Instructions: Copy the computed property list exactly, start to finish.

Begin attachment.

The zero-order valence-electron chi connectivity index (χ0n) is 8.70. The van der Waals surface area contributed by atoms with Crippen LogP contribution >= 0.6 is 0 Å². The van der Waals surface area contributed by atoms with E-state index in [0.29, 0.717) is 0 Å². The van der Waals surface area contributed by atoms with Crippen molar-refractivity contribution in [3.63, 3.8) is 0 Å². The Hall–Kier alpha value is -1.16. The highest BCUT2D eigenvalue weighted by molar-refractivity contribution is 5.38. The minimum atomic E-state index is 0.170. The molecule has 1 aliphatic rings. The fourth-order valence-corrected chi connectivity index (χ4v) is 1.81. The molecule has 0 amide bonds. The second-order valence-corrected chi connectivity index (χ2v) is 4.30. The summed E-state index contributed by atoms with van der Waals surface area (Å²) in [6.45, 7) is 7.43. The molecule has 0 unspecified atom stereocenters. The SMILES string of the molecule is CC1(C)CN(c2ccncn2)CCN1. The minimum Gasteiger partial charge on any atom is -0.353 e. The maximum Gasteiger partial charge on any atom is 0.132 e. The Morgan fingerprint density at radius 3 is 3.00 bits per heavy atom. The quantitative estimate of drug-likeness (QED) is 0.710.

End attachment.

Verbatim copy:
The zero-order valence-electron chi connectivity index (χ0n) is 8.70. The van der Waals surface area contributed by atoms with Crippen LogP contribution >= 0.6 is 0 Å². The van der Waals surface area contributed by atoms with E-state index in [0.29, 0.717) is 0 Å². The van der Waals surface area contributed by atoms with Crippen molar-refractivity contribution in [3.63, 3.8) is 0 Å². The Hall–Kier alpha value is -1.16. The highest BCUT2D eigenvalue weighted by molar-refractivity contribution is 5.38. The minimum atomic E-state index is 0.170. The molecule has 1 aliphatic rings. The fourth-order valence-corrected chi connectivity index (χ4v) is 1.81. The molecule has 0 amide bonds. The second-order valence-corrected chi connectivity index (χ2v) is 4.30. The summed E-state index contributed by atoms with van der Waals surface area (Å²) in [6.45, 7) is 7.43. The molecule has 0 unspecified atom stereocenters. The SMILES string of the molecule is CC1(C)CN(c2ccncn2)CCN1. The minimum Gasteiger partial charge on any atom is -0.353 e. The maximum Gasteiger partial charge on any atom is 0.132 e. The Morgan fingerprint density at radius 3 is 3.00 bits per heavy atom. The quantitative estimate of drug-likeness (QED) is 0.710.